About Lake White
Nature of the Area

Located in the Appalachian foothills near the Scioto River, Lake White State
Park supports a variety of natural wonders. The forested hills are similar in
character to the southern Appalachians with magnificent stands of oak,
hickory, tulip, ash, maple and scores of other hardwood species. In spring,
the forest trails are lined with flowering dogwood and redbud trees and
numerous woodland wildflowers. The sandstone outcroppings are coated
with various ferns, mosses, lichens and fungi including the prized morel
mushrooms in spring.
The dense forest and remoteness of the area create excellent habitat for
some of Ohio’s most elusive wildlife. White-tailed deer, ruffed grouse and
the secretive wild turkey are abundant in this region. Red fox, skunk,
opossum, gray squirrel and raccoons are often sighted. Many reptiles and
amphibians find the park’s cool waters desirable.

History of the Area

The cultural history of this area dates back to the Adena and Hopewell
Indians who settled in the Scioto Valley around 800 B.C. These mound
building tribes left behind extensive earthworks throughout the Scioto Valley
region. Adena, near Chillicothe, was the site of the first mound excavation
attributed to these prehistoric people. Other mounds in the area include
Seip Mound, Spruce Hill, Fort Hill and Serpent Mound.
The Scioto River played an important role in the early history of this area.
Indian and frontiersmen alike paddled the stream from the Ohio River to the
heart of the new frontier. The Shawnee used the river as their primary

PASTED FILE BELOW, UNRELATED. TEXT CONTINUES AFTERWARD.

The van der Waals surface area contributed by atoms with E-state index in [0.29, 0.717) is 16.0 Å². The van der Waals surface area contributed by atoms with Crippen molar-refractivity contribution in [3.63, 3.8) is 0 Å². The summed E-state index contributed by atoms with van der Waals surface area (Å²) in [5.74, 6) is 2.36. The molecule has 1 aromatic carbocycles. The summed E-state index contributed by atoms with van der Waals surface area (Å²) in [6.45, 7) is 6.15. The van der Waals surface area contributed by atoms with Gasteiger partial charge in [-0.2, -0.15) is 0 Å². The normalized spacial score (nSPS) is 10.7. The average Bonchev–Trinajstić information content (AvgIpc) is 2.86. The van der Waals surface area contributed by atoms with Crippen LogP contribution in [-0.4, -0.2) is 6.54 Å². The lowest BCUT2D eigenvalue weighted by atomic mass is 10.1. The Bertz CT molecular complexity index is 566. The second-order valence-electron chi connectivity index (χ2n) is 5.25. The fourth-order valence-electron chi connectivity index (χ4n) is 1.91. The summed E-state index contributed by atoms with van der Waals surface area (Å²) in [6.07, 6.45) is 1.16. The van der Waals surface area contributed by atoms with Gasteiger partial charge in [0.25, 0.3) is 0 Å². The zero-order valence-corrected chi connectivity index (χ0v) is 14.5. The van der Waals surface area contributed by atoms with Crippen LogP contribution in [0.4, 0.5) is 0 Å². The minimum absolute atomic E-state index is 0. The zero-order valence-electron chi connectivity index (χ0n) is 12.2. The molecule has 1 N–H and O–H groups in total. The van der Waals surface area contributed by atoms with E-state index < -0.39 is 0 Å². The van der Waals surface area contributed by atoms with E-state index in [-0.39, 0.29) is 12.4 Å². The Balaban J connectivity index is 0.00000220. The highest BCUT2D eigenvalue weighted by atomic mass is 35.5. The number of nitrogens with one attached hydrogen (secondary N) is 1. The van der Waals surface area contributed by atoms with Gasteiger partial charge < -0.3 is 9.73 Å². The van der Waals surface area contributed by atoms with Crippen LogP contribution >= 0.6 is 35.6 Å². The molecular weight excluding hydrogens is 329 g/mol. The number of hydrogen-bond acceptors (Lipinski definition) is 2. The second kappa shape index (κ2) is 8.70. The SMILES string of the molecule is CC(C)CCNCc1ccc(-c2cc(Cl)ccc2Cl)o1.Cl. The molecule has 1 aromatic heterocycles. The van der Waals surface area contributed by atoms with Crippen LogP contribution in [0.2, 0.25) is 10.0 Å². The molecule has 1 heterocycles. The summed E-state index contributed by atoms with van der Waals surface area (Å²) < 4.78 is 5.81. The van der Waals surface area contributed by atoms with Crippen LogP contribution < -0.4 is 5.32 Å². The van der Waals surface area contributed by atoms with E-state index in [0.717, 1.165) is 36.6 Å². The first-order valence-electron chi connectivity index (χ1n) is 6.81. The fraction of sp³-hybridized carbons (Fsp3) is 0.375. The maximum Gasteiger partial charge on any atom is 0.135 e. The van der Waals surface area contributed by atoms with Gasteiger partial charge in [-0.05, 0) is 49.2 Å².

means of transportation from one village to another. The river also brought
the first European settlers to the area in the 1 790s. Many of these first
Ohioans were veterans of the Revolutionary War claiming land due them for
military service.
The construction of the Ohio and Erie Canal heightened the hopes of those
along its path who were destined to prosper from canal traffic. Initial plans
placed the canal through Piketon, bypassing Waverly. This aggravated an
intense rivalry between Piketon and Waverly citizens. After persistent
lobbying by Waverly promoters, the canal route was changed and Piketon
was bypassed. The Waverly cause was aided greatly by Ohio Speaker of
the House, at that time, Robert Lucas, who owned land near Waverly and
stood to gain greatly by the new route.
In 1832, the canal was opened. It was announced that the water would
reach Waverly on the morning of September 6, and preparations were made
to welcome its arrival. The canal banks were packed with residents for a
great distance, but the water never arrived. Unfortunately, it had hit an
expansive gravel deposit which absorbed most of the water. Eventually the
gravelly areas became saturated and the water reached Waverly by noon
much to the delight of cheering crowds.
The prosperity of the canal era was short lived. With the advent of rail
transportation, goods could be shipped more efficiently throughout the
country. As early as 1860, use of the canals had dropped dramatically. In
1913, the Ohio and Erie Canal was officially closed.
Part of Lake White State Park includes the remains of the old canal channel.
The lake was built during the depression by the Works Progress
Administration (W.P.A.). Most of the land surrounding the lake is privately
owned. Lake White was officially dedicated as a state park in 1949 when the
Division of Parks and Recreation was created.
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